Third stimulus check: update and rundown on Biden's $1.9 trillion relief bill
After signing a number of executives orders President Joe Biden is hoping that the American Rescue Plan will provide the covid-19 economic relief needed.
Before he had even taken office President Joe Biden had announced details of a new coronavirus relief bill aimed at supporting those who are most vulnerable and kick-starting the American economy. Since entering the White House Biden has introduced some policy changes through the use of executive orders but that large-scale package, known as the American Rescue Plan, remains his number one goal.
Biden has promised decisive action to both limit the spread of the coronavirus and to reverse the damage it continues to do to the United States’ economy. When announcing the proposal Biden said the $1.9 trillion package would address the “growing divide between those few people at the very top who are doing quite well in this economy — and the rest of America.”
Update on Biden’s coronavirus relief bill
When Biden proposed the package from Wilmington, Delaware on 14 January he did so just weeks after Congress had passed the $900 billion emergency covid-19 relief bill in late December. Given the size of the new package, which would make it the largest stimulus bill since the CARES Act was signed last March, it has to be passed in Congress before Biden can sign it into law.
However for now there are other priorities in the Capitol with the new President needing to have his cabinet picks confirmed by the Senate. There is also the small matter of former President Donald Trump’s impeachment trial, which is scheduled to begin on the week starting 8 February. With all this going on it will take time for Biden’s proposal to even reach the floor.
Republican lawmakers publically oppose Biden’s American Rescue Plan
Before the bill can be signed into law it needs to be passed by Congress, in both the House of Representatives and the Senate. The Democrats hold a healthy majority in the House but their advantage in the Senate is razor-thin; with 50 Senators for both the Republicans and the Democrats, Vice President Kamala Harris has the deciding vote.
However Senate rules require a 60-vote supermajority for major legislation like this to pass meaning that Republican lawmakers would have to cross the aisle. So far there does not appear to be much appetite for that amongst the GOP and several moderate Republicans have spoken out against Biden’s bill.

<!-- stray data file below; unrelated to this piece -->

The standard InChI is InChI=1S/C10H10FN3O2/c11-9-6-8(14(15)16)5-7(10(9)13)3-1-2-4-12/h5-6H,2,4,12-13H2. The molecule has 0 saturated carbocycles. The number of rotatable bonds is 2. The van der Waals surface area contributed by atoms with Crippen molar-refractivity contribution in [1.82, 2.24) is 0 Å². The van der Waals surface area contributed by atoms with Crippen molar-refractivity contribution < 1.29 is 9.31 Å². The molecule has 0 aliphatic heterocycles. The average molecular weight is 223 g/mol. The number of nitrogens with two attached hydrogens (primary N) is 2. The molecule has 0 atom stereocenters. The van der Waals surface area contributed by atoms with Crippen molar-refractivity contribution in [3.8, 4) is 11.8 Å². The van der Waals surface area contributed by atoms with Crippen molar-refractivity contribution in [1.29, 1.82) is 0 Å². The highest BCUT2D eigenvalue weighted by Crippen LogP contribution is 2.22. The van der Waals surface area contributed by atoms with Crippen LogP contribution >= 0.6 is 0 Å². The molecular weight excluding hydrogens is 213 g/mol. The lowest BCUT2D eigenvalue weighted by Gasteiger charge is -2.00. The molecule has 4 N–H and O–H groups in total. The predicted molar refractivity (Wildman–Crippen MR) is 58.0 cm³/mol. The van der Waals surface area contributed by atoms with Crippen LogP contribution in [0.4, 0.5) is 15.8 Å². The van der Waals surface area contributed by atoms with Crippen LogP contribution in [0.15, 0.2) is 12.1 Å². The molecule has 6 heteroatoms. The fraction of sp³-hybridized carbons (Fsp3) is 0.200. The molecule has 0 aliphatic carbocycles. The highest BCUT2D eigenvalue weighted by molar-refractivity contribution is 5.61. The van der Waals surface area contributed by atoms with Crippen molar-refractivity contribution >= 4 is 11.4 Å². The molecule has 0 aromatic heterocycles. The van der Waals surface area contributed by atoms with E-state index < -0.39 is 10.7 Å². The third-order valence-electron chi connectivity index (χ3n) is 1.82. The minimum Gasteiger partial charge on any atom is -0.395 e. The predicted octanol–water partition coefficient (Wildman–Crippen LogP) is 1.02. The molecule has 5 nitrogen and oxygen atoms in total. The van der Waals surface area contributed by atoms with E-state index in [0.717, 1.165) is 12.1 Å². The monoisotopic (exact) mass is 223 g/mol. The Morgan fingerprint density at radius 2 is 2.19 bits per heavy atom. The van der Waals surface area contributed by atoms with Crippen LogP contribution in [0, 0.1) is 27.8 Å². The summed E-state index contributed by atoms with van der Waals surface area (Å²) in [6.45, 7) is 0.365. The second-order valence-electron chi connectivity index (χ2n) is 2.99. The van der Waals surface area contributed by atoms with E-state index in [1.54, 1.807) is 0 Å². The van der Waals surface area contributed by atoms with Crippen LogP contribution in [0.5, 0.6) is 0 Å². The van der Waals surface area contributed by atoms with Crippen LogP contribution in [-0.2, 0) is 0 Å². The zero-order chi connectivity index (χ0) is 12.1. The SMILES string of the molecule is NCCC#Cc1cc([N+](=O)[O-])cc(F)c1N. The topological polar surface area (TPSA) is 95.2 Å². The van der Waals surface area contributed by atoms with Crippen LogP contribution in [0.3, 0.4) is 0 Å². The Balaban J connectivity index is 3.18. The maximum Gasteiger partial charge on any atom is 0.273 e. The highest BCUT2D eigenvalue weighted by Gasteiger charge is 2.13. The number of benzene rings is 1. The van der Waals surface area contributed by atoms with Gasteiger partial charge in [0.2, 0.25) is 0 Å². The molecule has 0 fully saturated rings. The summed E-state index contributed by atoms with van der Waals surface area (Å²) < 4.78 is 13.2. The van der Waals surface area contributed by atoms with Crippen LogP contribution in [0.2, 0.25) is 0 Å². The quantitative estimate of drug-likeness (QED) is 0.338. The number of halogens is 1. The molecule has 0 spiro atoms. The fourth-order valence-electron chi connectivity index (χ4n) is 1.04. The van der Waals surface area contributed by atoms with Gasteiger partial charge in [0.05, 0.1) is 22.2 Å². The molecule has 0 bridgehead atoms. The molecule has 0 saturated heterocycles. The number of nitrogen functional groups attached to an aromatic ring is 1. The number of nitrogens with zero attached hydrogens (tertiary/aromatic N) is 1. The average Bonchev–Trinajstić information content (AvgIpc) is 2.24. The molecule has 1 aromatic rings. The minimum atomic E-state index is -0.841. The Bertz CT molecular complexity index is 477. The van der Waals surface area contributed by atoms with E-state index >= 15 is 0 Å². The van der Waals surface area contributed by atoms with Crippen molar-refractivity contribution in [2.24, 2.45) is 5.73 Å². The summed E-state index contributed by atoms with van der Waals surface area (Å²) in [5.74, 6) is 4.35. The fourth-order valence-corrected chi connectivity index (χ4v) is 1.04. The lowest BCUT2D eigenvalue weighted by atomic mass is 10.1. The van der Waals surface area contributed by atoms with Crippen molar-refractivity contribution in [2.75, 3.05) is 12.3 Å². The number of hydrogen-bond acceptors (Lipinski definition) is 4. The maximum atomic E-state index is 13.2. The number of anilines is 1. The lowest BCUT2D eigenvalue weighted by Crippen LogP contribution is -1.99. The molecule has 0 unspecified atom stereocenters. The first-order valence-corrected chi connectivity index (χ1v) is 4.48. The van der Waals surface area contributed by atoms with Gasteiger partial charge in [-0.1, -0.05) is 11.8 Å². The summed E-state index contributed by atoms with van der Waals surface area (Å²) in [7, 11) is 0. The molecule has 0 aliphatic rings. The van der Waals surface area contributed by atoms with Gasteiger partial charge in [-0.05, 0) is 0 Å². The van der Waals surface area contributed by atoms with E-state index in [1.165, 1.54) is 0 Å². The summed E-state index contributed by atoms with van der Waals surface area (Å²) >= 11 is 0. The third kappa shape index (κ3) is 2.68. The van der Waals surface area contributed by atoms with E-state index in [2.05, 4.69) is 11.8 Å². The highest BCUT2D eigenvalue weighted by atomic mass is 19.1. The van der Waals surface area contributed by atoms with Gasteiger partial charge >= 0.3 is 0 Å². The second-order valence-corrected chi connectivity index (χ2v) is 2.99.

Senator Pat Toomey of Pennsylvania has issued a statement in recent days saying: “Blasting out another $2 trillion in borrowed or printed money — when the ink on December’s $1 trillion aid bill is barely dry and much of the money is not yet spent — would be a colossal waste and economically harmful.”
Another GOP Senator, Rick Scott of Florida, said that while he will “continue fighting for targeted relief,” he will “not stand by and let failed liberal policies be used to mortgage our kids’ and grandkids’ futures.”
What is in Biden’s covid-19 stimulus package?
Upon announcing his American Rescue Plan Biden made clear that he hoped to provide meaningful assistance for people who are suffering due to the economic fall-out of the pandemic.
“During this pandemic, millions of Americans, through no fault of their own, have lost the dignity and respect that comes with a job and a paycheck,” he said in a press conference last week. “There is real pain overwhelming the real economy.”
The headline inclusion of a new round of stimulus checks was seen as a positive move by many although some felt that it should have been the full $2,000, rather than a $1,400 ‘top-up’ payment actually included. The package also includes federal funding to cover $400 weekly unemployment benefits through September 2021, a considerable increase on the existing provision.
To help tackle the pandemic itself Biden’s plan would see $50 billion put towards improving the nationwide covid-19 testing system, with another $20 billion to implement a new national vaccination programme to be ran in partnership with states, localities and tribes.
There is also billions in federal spending for children with $170 billion to go to K-12 schools and institutions of higher learning and tweaks to Child Tax Credit to increase the annual amount offered to $3,000 per child ($3,600 for children under the age of six).